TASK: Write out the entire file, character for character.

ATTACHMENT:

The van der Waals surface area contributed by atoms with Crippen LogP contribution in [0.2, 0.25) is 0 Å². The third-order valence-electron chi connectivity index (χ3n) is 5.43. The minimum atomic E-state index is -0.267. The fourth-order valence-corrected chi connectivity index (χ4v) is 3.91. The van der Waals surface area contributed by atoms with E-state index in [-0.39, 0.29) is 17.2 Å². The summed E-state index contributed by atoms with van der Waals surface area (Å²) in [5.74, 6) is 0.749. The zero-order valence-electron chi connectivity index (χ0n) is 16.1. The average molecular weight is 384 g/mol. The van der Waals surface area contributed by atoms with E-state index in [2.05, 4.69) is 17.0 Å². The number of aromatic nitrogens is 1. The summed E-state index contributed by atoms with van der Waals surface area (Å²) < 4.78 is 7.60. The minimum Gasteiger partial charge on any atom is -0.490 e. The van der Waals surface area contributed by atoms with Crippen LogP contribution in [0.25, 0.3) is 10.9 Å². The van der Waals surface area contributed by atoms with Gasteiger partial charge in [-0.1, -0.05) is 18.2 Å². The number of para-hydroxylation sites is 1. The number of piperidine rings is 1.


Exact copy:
The van der Waals surface area contributed by atoms with Crippen LogP contribution in [0.2, 0.25) is 0 Å². The third-order valence-electron chi connectivity index (χ3n) is 5.43. The minimum atomic E-state index is -0.267. The fourth-order valence-corrected chi connectivity index (χ4v) is 3.91. The van der Waals surface area contributed by atoms with E-state index in [-0.39, 0.29) is 17.2 Å². The summed E-state index contributed by atoms with van der Waals surface area (Å²) in [5.74, 6) is 0.749. The zero-order valence-electron chi connectivity index (χ0n) is 16.1. The average molecular weight is 384 g/mol. The van der Waals surface area contributed by atoms with E-state index in [2.05, 4.69) is 17.0 Å². The number of aromatic nitrogens is 1. The summed E-state index contributed by atoms with van der Waals surface area (Å²) < 4.78 is 7.60. The minimum Gasteiger partial charge on any atom is -0.490 e. The van der Waals surface area contributed by atoms with Crippen LogP contribution in [0.25, 0.3) is 10.9 Å². The van der Waals surface area contributed by atoms with Gasteiger partial charge in [-0.1, -0.05) is 18.2 Å². The number of para-hydroxylation sites is 1. The number of piperidine rings is 1.